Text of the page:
Ronda Rousey is trying too hard to play “bad guy” wrestler.
After social media tussles with Becky Lynch in recent weeks and the in-ring segment on Raw last week, Ronda Rousey posted an addition to her video series on YouTube where she claimed she wasn’t going to “follow the script” anymore. The profanity-laced rant saw the former UFC Women’s Bantamweight champion insult the WWE fan base and the sports entertainment genre. Unfortunately, Ronda’s attempt to rebel against pro wrestling is more cringe worthy than cutting-edge.
Make no mistake about it, Ronda will do exactly what she’s told to do and this attempt to “shoot” on the wrestling business is management’s attempt to garner interest in a Wrestlemania card that is lukewarm so far. While the idea of a former UFC champion going “off script” provides a certain level of intrigue, it will ultimately have a much more negative effect on the rest of the card.
It must be said that Ronda has certainly done well during her run in the squared circle, considering her level of experience. In some ways, it’s a double-edged sword because her notoriety from MMA is what allowed her to transition to a prominent spot in WWE, but there’s also a degree of scrutiny that goes along with that spot. Other top acts are held to the same standard so it’s not just demands being made of the former judo Olympic medalist.
It should be noted that much of the criticism toward Rousey was based on her over exaggerated tacky promos. Instead of intensity, Ronda on the mic often resulted in the audience rolling their eyes after Rousey’s cliches. In many ways, the profanity in the YouTube series is a cheap replacement for her lack of substance on the mic otherwise. It’s ironic that Ronda is inspired by the legendary Roddy Piper, but resorted to crude language to try to get a point across for an angle. Piper specifically mentioned in various shoot interviews before his passing that he didn’t use much profanity in his promos because he thought it was a lack of talent. Aside from the language, Ronda referred to Becky Lynch by her real name, Rebecca Quin so Rousey “broke the fourth wall” because she could find Lynch’s Wikipedia page?
In theory, the point of this angle is Ronda trying to “sell” the fact that she’s not going to cooperate with her opponents so when she waits for a spot, such as for Charolette’s moonsault, how exactly is that a shoot? Doesn’t the slightest look of cooperation make Ronda’s proclamation look foolish? Unless she defeats her opponent in 30 seconds, which she should be able to do as a professional MMA fighter that is in the ring with a “sports entertainer” then how exactly will it look like Rousey isn’t following the script? And if that one-sided brief match happens in an effort to follow through on the “shoot” scenario build up then that’s not much of a show at WrestleMania.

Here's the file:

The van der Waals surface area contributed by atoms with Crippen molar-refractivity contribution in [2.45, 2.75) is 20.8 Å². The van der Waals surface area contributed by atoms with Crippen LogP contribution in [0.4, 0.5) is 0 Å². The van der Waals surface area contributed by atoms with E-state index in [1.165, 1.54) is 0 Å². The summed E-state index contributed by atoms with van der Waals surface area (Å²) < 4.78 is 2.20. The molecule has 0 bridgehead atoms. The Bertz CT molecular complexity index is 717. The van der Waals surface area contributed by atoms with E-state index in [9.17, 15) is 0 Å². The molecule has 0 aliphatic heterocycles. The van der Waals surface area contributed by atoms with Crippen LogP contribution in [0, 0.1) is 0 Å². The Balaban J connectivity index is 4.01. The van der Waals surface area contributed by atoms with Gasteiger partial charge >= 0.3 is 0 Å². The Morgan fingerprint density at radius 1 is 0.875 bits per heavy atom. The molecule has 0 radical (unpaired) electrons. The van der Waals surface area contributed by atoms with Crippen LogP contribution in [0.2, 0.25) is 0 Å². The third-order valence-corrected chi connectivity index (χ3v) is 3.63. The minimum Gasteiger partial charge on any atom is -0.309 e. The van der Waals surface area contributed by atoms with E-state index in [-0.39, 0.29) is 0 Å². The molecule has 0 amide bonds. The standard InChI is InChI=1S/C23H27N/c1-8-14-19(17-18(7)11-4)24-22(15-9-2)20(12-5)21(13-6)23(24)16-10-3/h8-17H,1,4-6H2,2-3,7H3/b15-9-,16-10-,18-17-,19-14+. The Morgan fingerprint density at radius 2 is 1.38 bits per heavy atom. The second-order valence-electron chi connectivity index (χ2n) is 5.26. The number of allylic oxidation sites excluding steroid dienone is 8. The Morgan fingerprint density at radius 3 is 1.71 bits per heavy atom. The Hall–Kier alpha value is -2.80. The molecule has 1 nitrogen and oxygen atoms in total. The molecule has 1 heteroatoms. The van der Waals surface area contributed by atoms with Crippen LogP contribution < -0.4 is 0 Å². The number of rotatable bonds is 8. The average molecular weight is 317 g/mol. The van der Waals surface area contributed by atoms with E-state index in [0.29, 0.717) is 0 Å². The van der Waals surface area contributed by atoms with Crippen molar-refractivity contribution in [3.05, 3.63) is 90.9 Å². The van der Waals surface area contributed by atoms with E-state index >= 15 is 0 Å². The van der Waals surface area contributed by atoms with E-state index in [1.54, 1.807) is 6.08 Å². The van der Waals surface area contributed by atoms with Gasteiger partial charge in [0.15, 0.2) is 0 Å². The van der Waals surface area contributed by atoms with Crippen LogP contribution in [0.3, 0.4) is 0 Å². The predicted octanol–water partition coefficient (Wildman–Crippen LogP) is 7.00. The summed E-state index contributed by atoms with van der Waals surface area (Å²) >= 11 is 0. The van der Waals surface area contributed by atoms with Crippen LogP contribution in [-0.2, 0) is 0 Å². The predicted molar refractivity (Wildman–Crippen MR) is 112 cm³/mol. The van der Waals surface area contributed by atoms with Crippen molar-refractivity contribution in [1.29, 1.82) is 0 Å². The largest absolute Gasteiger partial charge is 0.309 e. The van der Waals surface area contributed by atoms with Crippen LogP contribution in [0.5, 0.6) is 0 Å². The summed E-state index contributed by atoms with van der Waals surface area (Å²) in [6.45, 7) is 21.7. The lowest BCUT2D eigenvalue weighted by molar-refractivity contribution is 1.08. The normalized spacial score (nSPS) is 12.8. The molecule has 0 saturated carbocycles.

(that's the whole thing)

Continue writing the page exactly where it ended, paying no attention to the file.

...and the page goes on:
The totality of the situation really insults the intelligence of the audience. Granted, it’s well-known that professional wrestling is a show, but when the fans are directly told on an open platform that the product is a work, it takes away from the viewing experience. When Criss Angel makes a bus disappear within seconds, the director of the show doesn’t walk on stage prior to the illusion and say, “hey folks, the bus isn’t disappearing, we’re simply putting a curtain in front of it after Criss waves his hands in front of it.” The fans buy tickets to the show to see the spectacle, the same way the larger than life characters in sports entertainment are booked to attempt to create memorable moments.
So when Ronda basically says, “the rest of this stuff is phony, I’m the real deal” and management is going to run with that selling point, how exactly are the fans supposed to invest in any of the other matches on the show? If Seth Rollins vs. Brock Lesnar is openly acknowledged the “fake match” on the card while Ronda’s match is “real” then why should the fans care what happens to the universal title match?
I’d suggest that this attempt to go “behind-the-scenes” is being used as a poor substitute for compelling booking and an intriguing television product as a build up to the biggest show of the year. It’s almost comical that WWE brass tailors much of its business strategy to be considered mainstream entertainment, but the structure of actual product is often counterproductive to that. Ronda Rousey as a former MMA “real” fighter is given priority over the rest of the card, which sends the message that the sports entertainment product that WWE is trying to sell is secondary. That wouldn’t be the case if management allowed for an atmosphere where true star power could flourish and where legitimate money-drawing stars could be established.
Perhaps, this lame attempt to “go off script” could’ve been avoided if Ronda was better on the mic, but again, make no mistake, Rousey will follow exactly what she’s told to do and when it looks like she’s working with her opponents, this entire “real fight” angle will look silly. I’m not sure how management will generate a major buzz about WrestleMania, but it definitely isn’t this angle to build the show.
What do you think? Comment below with your thoughts, opinions, feedback and anything else that was raised.
Until next week
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